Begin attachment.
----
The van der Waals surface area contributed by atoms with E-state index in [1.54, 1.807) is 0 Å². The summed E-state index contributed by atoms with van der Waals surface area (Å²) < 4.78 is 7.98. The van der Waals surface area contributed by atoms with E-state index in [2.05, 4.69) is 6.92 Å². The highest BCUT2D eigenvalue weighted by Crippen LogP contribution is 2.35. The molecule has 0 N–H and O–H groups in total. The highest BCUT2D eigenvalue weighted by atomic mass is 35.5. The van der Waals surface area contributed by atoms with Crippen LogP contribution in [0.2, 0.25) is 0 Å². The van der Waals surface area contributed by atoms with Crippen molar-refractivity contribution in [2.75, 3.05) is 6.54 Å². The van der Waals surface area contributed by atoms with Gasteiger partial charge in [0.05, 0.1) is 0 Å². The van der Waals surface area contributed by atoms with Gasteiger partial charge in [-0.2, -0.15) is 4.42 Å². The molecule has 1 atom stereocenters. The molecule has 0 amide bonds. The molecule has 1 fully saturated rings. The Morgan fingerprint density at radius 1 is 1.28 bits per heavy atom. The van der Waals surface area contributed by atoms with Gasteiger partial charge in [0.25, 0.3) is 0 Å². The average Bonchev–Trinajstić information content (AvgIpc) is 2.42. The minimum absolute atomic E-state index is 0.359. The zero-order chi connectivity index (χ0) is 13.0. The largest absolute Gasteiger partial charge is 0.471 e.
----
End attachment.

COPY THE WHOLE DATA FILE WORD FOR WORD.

The van der Waals surface area contributed by atoms with E-state index in [1.54, 1.807) is 0 Å². The summed E-state index contributed by atoms with van der Waals surface area (Å²) < 4.78 is 7.98. The van der Waals surface area contributed by atoms with E-state index in [2.05, 4.69) is 6.92 Å². The highest BCUT2D eigenvalue weighted by Crippen LogP contribution is 2.35. The molecule has 0 N–H and O–H groups in total. The highest BCUT2D eigenvalue weighted by atomic mass is 35.5. The van der Waals surface area contributed by atoms with Crippen LogP contribution in [0.2, 0.25) is 0 Å². The van der Waals surface area contributed by atoms with Crippen molar-refractivity contribution in [2.75, 3.05) is 6.54 Å². The van der Waals surface area contributed by atoms with Gasteiger partial charge in [0.05, 0.1) is 0 Å². The van der Waals surface area contributed by atoms with Gasteiger partial charge in [-0.2, -0.15) is 4.42 Å². The molecule has 1 atom stereocenters. The molecule has 0 amide bonds. The molecule has 1 fully saturated rings. The Morgan fingerprint density at radius 1 is 1.28 bits per heavy atom. The van der Waals surface area contributed by atoms with Gasteiger partial charge in [0.25, 0.3) is 0 Å². The average Bonchev–Trinajstić information content (AvgIpc) is 2.42. The minimum absolute atomic E-state index is 0.359. The zero-order chi connectivity index (χ0) is 13.0. The largest absolute Gasteiger partial charge is 0.471 e.